One last comment on Homeless folks. Most of these do not choose to be there. Circumstances brought them there and they are doing what they can to get back to a normal living option. My nephew runs a homeless program in NYC area- individual counseling and help with housing, showers , interviews , etc will be the best option- but, some require more intensive help…and since the government closed down most of the mental hospitals around the country (due to some abuses) 50 years ago, well, this is something that should be re-visited. I just wonder- this is to Mr. Caine and Mr. Frohman- how much money has the local , state and federal governments wasted on homelessness every year? I suspect the total is in the range of $20 Billion to $100 Billion. Let’s just say it is $20 Billion per year (thus, every single state, county, city, and federal government agency expense for homeless solutions). Thus, just since 2000, this would close in on a range of $400 Billion to $1 Trillion. And the problem is worse now than it was 22 years ago. Clearly someone has benefited from all that spending, but it wasn’t the homeless. They are still here and there is a lot more of them.
Eric Caine says
You are exactly right, Mr. Woods. All that money spent and things just keep getting worse.
LOU VALERO says
SOUNDS LIKE AN “AWFUL LOT” OF GOVERNMENT PEOPLE HAVE AN AWFUL LOT OF EXPLAINING TO DO.
keith LAW says
And this is just the beginning. As the megacities in the deserts (Phoenix, Albuquerque, Las Vegas, etc.) become ever more uninhabitable due to excess heat and depleted water it is safe to assume that many of their poorest will wind up homeless right here.
Sobering thought, we all will need to move over and make room, and expect to be sharing vital resources with more displaced human beings.
We could be learning, now, how to do such, by our sharing more, of what we think of as our own. Personal space, otherwise known as personal property, may be up for grabs, or we could lighten up and stop being so possessive.
Hard pill to swallow, yet, it is very apparent that the major reason that we have not solved, at least, the local homelessness tragedy is that too many of us are self-centered.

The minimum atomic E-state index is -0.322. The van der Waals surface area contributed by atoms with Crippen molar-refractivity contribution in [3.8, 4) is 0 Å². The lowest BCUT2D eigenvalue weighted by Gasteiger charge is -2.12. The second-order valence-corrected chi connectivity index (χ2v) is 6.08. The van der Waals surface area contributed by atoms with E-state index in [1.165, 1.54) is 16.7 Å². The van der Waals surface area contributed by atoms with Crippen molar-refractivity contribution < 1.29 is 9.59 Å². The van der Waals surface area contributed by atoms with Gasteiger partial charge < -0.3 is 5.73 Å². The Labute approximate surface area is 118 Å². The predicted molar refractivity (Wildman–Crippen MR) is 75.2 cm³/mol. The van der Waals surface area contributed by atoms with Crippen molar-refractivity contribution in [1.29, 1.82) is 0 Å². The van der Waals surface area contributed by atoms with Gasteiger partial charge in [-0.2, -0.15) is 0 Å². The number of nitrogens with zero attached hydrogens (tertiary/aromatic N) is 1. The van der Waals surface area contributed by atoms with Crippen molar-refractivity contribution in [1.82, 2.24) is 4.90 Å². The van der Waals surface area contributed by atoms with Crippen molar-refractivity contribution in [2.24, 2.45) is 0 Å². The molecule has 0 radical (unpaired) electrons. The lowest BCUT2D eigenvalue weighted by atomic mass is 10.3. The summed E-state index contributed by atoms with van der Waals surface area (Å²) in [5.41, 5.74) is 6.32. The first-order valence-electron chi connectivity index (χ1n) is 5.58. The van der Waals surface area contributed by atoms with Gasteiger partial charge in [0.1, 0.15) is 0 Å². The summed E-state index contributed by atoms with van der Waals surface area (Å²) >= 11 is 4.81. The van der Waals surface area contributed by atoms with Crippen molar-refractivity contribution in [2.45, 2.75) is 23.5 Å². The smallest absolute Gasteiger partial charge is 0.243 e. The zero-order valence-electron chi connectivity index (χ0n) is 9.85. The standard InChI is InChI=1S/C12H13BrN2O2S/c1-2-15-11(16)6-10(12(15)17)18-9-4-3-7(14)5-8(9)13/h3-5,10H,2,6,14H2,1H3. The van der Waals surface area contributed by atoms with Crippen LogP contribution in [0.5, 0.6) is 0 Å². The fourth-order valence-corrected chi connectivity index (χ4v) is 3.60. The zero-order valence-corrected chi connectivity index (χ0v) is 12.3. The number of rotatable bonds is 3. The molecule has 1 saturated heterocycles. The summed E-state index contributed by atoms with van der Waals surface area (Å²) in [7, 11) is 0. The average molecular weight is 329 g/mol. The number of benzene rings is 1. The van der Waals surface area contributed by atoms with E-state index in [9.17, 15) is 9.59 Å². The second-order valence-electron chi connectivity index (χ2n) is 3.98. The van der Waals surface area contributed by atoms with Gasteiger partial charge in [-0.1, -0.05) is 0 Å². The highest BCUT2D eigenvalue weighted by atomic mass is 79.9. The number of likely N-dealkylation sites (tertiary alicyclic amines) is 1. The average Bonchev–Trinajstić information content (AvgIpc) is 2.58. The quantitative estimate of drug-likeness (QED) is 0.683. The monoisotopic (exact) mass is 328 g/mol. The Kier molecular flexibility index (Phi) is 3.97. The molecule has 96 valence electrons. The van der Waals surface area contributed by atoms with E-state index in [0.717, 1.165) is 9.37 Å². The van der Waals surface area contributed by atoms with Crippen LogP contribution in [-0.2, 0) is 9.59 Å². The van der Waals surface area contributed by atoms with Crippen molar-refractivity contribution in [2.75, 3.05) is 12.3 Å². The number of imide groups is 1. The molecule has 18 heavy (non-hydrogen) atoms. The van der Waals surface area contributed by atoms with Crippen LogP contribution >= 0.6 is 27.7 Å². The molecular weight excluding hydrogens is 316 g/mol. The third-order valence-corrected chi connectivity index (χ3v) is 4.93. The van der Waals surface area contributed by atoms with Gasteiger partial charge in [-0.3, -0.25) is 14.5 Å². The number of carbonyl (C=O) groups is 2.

Unfortunately, for the many afflicted by our selfishness, their personal problems are mounting, while we seem content on pointing the finger and gossiping.
Like-minded government bodies could do right by those currently homeless and about to be homeless by getting out of their own way (a very vital and necessary change), then thoroughly researching why and how HOUSING FIRST performed so well in a double-blind study, and, what they are doing that has gained the model such popular notoriety, not only in the USA, but in another country and/or countries.
The HOUSING FIRST, housing model for the homeless, whether they be mentally ill, on drugs, addicted, dual-diagnosed, or otherwise troubled, has already shown a way for community to achieve a very high percentage of success.
Why re-invent the wheel with boutique-type models that have thus far only (essentially) wasted far too much of taxpayers and donors money, yet have not made a dent in the lives of multitudes who are trying to survive without safe homes.
Obviously this is not only a local problem in need of a solution. Concentration and focus, maintained, in our county, is what we all are required to utilize, IF we are ever going to implement more than make-shift temporary housing. This localities lack of housing has not been temporary nor will the vital solution be temporary.
We must get our head out of the sand (none of us are an ostrich), and face the hard facts. We must build permanent housing for our homeless and apply a working plan that already has a proven record. The HOUSING FIRST model houses people first, and provides wrap-around services for their needs as they heal.
There are plenty of HOUSING FIRST successes to learn about and books and on-line material to research. No excuses!⁷
Sam Yanez says
There are many good-hearted people at the end of their wits for having to live with the myriad problems the homeless cause. Many of them, including myself, have gone out of our way to help. Comments such as “they relish in the cruelty…” are so undeserved and disrespectful.
Eric Hoyt says
I am one from an encampment in Stockton CA and they treat us like shit. Move along to here a week later move again 2 days later move again then same day move back where we were 1 week ago. WTF